Exclusive: Civil Group One South Africa Says The ANC Is To Blame For The Unrest in SA

Exclusive: Civil Group One South Africa Says The ANC Is To Blame For The Unrest in SA

  • The One South Africa Movement (OSA) says the factionalism with the ANC is to blame for the current unrest in South Africa
  • The organisation is against the deployment of the South African National Defence Force in KwaZulu-Natal and Gauteng
  • OSA is calling on all South Africans to act against looting and stop the destruction of infrastructure

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The civil society group One South Africa Movement (OSA) has been very vocal about their displeasure in the African National Congress government's response to the violent protests and looting taking place in Gauteng and KwaZulu-Natal.

In a statement sent to Briefly News, OSA says the organisation is disturbed by the widescale public looting and violence in the two provinces and are calling for an end to the violence.

One South Africa movement, ANC, civil unrest, protests, KwaZulu-Natal, Gauteng
The One South Africa Movement says the ANC is to blame for the unrest happening in KwaZulu-Natal and Gauteng. Images: Marco Longari & James Oatway
Source: Getty Images

The organisation says the ANC is to be blamed for the unrest that has plagued two major provinces in South Africa, stating that factionalism and ethnonationalism are at the heart of the crisis.

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"The internal factional battles taking place within the ANC is spilling out into our streets, and threatens to bring our country to its knees if not replaced once and for all," read the statement.

OSA highlights that the battle between ANC leaders has left them unable to lead the country efficiently. The organisation added that the ANC has created an environment that allows politicians to exploit the needs of poor communities for their own ulterior motives.

"The poor are being exploited, being used as pawns by powerful and selfish politicians," says the organisation.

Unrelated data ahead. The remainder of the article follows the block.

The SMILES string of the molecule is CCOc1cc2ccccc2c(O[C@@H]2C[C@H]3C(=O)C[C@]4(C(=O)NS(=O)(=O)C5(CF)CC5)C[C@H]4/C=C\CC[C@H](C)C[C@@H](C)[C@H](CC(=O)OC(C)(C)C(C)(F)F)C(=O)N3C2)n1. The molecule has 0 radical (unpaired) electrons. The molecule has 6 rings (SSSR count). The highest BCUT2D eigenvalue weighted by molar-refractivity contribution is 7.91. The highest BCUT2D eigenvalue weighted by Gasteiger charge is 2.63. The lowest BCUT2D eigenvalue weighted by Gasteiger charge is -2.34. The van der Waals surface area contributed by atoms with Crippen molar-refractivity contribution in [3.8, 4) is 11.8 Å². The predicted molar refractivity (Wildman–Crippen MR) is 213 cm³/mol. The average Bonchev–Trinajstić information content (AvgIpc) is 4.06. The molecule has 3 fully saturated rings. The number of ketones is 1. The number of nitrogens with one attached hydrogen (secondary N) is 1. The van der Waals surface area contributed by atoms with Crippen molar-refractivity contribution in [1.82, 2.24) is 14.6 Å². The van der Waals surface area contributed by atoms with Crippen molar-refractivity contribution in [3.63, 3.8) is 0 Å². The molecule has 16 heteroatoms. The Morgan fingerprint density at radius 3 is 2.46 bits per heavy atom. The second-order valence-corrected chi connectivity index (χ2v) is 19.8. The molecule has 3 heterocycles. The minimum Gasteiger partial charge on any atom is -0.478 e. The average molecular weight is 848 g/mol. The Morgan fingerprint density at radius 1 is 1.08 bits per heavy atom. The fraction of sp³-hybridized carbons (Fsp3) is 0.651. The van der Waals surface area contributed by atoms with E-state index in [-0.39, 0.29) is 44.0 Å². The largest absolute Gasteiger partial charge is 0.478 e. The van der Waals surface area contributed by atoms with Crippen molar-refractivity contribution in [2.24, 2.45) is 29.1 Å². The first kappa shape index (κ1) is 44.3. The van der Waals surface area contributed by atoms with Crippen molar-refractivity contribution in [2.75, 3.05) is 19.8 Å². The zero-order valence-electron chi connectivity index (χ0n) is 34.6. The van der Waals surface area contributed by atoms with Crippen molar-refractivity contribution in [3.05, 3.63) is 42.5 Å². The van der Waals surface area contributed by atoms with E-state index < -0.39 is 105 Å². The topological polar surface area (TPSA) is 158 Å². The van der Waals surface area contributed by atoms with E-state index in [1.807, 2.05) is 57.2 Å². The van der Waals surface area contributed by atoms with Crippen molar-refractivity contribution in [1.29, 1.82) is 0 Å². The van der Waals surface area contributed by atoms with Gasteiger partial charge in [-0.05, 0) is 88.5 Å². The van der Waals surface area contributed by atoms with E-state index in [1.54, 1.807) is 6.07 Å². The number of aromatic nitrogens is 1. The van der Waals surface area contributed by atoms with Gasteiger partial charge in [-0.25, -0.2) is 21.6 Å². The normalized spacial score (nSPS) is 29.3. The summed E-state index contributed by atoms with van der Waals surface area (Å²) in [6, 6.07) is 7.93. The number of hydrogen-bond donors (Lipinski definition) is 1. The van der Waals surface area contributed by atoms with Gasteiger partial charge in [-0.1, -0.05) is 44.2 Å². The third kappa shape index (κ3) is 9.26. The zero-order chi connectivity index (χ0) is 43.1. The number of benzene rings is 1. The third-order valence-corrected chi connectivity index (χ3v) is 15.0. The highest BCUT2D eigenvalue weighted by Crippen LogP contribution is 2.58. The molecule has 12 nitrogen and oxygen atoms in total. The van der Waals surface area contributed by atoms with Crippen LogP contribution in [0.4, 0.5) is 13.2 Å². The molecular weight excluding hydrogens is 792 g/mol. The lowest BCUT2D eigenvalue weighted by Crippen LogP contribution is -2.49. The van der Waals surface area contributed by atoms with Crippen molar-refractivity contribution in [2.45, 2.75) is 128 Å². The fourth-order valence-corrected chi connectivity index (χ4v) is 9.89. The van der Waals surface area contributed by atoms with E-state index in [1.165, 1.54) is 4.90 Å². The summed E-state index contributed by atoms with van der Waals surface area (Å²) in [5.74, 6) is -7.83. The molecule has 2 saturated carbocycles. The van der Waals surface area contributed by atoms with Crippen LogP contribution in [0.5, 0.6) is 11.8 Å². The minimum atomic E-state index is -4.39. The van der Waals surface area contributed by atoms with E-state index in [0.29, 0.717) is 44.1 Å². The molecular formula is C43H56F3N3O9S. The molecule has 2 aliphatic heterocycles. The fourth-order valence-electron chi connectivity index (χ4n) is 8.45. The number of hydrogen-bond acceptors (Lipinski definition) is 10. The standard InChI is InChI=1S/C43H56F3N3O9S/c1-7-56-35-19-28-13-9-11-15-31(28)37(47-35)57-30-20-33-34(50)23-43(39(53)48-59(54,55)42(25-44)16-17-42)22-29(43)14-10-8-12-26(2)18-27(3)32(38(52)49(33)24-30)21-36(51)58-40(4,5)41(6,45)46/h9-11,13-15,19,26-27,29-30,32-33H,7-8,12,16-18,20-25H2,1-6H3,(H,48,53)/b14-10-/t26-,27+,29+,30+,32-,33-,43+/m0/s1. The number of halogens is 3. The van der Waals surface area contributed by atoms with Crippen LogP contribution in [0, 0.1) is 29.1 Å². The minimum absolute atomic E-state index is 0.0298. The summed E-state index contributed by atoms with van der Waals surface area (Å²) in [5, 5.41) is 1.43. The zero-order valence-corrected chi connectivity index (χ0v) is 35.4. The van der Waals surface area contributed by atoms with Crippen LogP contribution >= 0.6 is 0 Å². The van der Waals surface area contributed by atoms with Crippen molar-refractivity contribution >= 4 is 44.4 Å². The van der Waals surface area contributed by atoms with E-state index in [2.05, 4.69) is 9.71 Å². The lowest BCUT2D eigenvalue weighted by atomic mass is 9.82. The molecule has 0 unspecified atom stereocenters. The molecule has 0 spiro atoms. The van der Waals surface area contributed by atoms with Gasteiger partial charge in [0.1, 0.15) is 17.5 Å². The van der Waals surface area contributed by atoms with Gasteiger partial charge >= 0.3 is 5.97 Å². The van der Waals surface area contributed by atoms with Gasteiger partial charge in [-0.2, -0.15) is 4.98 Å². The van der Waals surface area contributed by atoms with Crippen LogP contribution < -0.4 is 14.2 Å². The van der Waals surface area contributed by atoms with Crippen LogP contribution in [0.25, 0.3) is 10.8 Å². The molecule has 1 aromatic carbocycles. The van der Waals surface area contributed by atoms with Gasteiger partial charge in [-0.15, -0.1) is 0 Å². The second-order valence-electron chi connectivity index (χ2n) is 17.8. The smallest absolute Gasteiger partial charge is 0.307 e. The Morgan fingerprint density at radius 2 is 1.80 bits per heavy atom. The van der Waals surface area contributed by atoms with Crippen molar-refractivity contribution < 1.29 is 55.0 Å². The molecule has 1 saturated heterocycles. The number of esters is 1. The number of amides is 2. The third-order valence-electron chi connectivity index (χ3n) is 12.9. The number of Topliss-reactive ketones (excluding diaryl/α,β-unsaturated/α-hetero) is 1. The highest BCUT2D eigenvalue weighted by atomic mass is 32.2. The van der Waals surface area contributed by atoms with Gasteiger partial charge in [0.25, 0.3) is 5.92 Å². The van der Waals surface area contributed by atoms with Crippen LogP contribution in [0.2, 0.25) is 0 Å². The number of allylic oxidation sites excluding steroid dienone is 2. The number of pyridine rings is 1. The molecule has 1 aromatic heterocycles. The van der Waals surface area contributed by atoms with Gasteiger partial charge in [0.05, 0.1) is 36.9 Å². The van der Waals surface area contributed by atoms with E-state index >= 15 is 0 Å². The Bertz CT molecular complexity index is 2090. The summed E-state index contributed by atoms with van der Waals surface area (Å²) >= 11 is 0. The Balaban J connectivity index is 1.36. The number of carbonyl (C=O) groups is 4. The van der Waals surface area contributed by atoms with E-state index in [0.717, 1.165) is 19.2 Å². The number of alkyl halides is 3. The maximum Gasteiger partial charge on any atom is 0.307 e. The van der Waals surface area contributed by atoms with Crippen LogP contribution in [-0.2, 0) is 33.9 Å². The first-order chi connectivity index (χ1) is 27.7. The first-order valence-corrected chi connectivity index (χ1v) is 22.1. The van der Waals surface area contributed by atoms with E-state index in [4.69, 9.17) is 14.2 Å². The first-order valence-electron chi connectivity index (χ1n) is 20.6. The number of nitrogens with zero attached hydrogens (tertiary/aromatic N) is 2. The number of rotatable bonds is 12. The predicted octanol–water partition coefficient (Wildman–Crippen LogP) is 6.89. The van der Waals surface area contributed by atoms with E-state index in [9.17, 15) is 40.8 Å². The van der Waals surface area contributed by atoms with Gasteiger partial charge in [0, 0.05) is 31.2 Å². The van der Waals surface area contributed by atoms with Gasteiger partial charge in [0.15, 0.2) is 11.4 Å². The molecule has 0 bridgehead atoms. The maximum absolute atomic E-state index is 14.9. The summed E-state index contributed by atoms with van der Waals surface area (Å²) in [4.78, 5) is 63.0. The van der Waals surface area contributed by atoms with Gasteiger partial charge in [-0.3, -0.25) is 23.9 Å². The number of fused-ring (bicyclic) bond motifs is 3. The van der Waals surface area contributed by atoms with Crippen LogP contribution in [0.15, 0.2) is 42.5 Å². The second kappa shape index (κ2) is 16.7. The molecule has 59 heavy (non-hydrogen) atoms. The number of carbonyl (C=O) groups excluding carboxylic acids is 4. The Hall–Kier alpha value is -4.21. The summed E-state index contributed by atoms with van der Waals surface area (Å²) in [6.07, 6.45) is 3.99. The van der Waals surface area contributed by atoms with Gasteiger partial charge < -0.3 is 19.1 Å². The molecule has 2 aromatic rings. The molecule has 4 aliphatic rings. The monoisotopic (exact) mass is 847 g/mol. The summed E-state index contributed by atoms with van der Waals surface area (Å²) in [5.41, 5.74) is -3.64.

OSA's Graham Charters says the organisation does not agree with the government's decision to deploy the South African National Defence Force to help calm the unrest in affected areas.

The Minister of Defence Nosiviwe Mapisa-Nqakula announced that 25 000 soldiers were deployed in Gauteng and KwaZulu-Natal to assist law enforcement officials.

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Charters says the army is not equipped or trained to deal with criminals, the police have that training. He added that South Africa can deploy police reservists to communities.

We need more boots on the ground as soon as possible. We call on the Minister of Police to deploy all police reservists to communities across South Africa. Currently there are an estimated 8000 reservists who can be launched into action immediately," said Charters.

Charters also stated that community members needed to take action and help stop the ongoing violence and looting and. He added that citizens needed to become activists as South Africans can no longer rely on politicians and the government to act.

"The truth is political parties are the minority. We are the majority. It is time to take our power back from political parties and bring about real change," said Charters.

45 000 businesses impacted by looting and SA unrest, R16 billion lost

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In another report, Briefly News reported that eThekwini Mayor Mxolisi Kaunda announced that Durban's economy has suffered a huge loss due to the lootings, theft and destruction of property that started in the KwaZulu-Natal province last week.

Speaking at a media briefing on Wednesday, Kaunda says the city has started to calculate the impact the riots and looting have had on the city's economy.

As of now, 45 000 businesses have been closed, resulting in a loss of R16 billion in stock, as well as infrastructural and equipment damage according to the City Press.

He also revealed that the lawlessness that has created chaos in Durban has harmed the businesses of 5 000 informal traders and 40 000 of those businesses affected were formal businesses including small businesses.

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Source: Briefly News

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